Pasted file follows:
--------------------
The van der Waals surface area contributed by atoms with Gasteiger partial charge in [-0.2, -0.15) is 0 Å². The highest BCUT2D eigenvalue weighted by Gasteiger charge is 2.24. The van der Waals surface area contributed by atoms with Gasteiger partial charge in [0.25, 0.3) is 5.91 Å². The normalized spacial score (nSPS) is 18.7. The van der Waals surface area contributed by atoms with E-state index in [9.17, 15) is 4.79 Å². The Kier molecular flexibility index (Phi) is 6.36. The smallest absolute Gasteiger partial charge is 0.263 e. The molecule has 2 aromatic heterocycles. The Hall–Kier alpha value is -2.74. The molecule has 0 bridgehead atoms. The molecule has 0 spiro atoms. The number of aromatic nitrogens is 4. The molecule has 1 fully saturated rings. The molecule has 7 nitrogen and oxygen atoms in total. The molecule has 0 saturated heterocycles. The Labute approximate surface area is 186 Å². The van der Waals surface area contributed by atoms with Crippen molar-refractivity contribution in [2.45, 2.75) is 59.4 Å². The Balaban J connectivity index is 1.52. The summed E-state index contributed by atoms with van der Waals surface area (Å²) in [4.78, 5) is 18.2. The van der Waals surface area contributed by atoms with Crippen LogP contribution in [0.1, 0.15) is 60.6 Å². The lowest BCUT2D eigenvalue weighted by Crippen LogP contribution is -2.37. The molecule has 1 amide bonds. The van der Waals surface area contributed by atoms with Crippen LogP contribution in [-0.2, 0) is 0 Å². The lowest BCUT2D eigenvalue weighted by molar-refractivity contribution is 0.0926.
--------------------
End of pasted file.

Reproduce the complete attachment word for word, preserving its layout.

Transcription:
The van der Waals surface area contributed by atoms with Gasteiger partial charge in [-0.2, -0.15) is 0 Å². The highest BCUT2D eigenvalue weighted by Gasteiger charge is 2.24. The van der Waals surface area contributed by atoms with Gasteiger partial charge in [0.25, 0.3) is 5.91 Å². The normalized spacial score (nSPS) is 18.7. The van der Waals surface area contributed by atoms with E-state index in [9.17, 15) is 4.79 Å². The Kier molecular flexibility index (Phi) is 6.36. The smallest absolute Gasteiger partial charge is 0.263 e. The molecule has 2 aromatic heterocycles. The Hall–Kier alpha value is -2.74. The molecule has 0 bridgehead atoms. The molecule has 0 spiro atoms. The number of aromatic nitrogens is 4. The molecule has 1 fully saturated rings. The molecule has 7 nitrogen and oxygen atoms in total. The molecule has 0 saturated heterocycles. The Labute approximate surface area is 186 Å². The van der Waals surface area contributed by atoms with Crippen molar-refractivity contribution in [2.45, 2.75) is 59.4 Å². The Balaban J connectivity index is 1.52. The summed E-state index contributed by atoms with van der Waals surface area (Å²) in [4.78, 5) is 18.2. The van der Waals surface area contributed by atoms with Crippen LogP contribution in [0.1, 0.15) is 60.6 Å². The lowest BCUT2D eigenvalue weighted by Crippen LogP contribution is -2.37. The molecule has 1 amide bonds. The van der Waals surface area contributed by atoms with Crippen LogP contribution in [-0.2, 0) is 0 Å². The lowest BCUT2D eigenvalue weighted by molar-refractivity contribution is 0.0926.